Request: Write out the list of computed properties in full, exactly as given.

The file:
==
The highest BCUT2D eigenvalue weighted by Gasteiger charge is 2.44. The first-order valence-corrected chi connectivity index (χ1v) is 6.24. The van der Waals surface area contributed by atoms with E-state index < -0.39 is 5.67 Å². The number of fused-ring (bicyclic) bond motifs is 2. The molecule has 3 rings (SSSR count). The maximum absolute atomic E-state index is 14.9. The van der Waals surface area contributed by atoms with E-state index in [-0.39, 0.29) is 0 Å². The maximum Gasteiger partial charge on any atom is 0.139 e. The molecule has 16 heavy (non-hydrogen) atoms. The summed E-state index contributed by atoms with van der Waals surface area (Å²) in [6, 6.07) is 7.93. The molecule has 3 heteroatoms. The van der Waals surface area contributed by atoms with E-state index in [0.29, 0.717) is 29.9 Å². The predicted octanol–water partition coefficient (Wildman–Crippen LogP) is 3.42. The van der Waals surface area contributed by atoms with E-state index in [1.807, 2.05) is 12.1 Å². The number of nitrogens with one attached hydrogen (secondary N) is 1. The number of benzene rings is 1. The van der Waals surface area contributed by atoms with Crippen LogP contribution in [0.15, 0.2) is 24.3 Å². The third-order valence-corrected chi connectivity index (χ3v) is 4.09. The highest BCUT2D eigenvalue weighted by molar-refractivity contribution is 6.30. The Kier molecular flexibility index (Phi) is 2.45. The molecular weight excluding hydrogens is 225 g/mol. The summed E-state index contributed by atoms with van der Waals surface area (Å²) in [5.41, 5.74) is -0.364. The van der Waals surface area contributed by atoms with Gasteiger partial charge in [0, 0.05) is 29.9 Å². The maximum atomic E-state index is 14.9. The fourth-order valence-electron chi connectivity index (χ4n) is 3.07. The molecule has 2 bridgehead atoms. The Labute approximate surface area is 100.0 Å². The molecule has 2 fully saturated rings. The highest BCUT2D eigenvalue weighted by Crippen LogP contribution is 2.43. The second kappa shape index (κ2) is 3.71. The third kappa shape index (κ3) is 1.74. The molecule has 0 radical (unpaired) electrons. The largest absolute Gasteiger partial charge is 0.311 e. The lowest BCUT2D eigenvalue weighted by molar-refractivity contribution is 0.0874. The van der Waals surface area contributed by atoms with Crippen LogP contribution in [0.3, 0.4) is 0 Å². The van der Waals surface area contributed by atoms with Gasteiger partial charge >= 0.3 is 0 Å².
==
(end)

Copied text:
The highest BCUT2D eigenvalue weighted by Gasteiger charge is 2.44. The first-order valence-corrected chi connectivity index (χ1v) is 6.24. The van der Waals surface area contributed by atoms with E-state index < -0.39 is 5.67 Å². The number of fused-ring (bicyclic) bond motifs is 2. The molecule has 3 rings (SSSR count). The maximum absolute atomic E-state index is 14.9. The van der Waals surface area contributed by atoms with E-state index in [-0.39, 0.29) is 0 Å². The maximum Gasteiger partial charge on any atom is 0.139 e. The molecule has 16 heavy (non-hydrogen) atoms. The summed E-state index contributed by atoms with van der Waals surface area (Å²) in [6, 6.07) is 7.93. The molecule has 3 heteroatoms. The van der Waals surface area contributed by atoms with E-state index in [0.29, 0.717) is 29.9 Å². The predicted octanol–water partition coefficient (Wildman–Crippen LogP) is 3.42. The van der Waals surface area contributed by atoms with E-state index in [1.807, 2.05) is 12.1 Å². The number of nitrogens with one attached hydrogen (secondary N) is 1. The number of benzene rings is 1. The van der Waals surface area contributed by atoms with Crippen LogP contribution in [0.15, 0.2) is 24.3 Å². The third-order valence-corrected chi connectivity index (χ3v) is 4.09. The highest BCUT2D eigenvalue weighted by molar-refractivity contribution is 6.30. The Kier molecular flexibility index (Phi) is 2.45. The molecular weight excluding hydrogens is 225 g/mol. The summed E-state index contributed by atoms with van der Waals surface area (Å²) in [5.41, 5.74) is -0.364. The van der Waals surface area contributed by atoms with Gasteiger partial charge in [0, 0.05) is 29.9 Å². The maximum atomic E-state index is 14.9. The fourth-order valence-electron chi connectivity index (χ4n) is 3.07. The molecule has 2 bridgehead atoms. The Labute approximate surface area is 100.0 Å². The molecule has 2 fully saturated rings. The highest BCUT2D eigenvalue weighted by Crippen LogP contribution is 2.43. The second kappa shape index (κ2) is 3.71. The third kappa shape index (κ3) is 1.74. The molecule has 0 radical (unpaired) electrons. The largest absolute Gasteiger partial charge is 0.311 e. The lowest BCUT2D eigenvalue weighted by molar-refractivity contribution is 0.0874. The van der Waals surface area contributed by atoms with Crippen LogP contribution in [0.3, 0.4) is 0 Å². The van der Waals surface area contributed by atoms with Gasteiger partial charge >= 0.3 is 0 Å².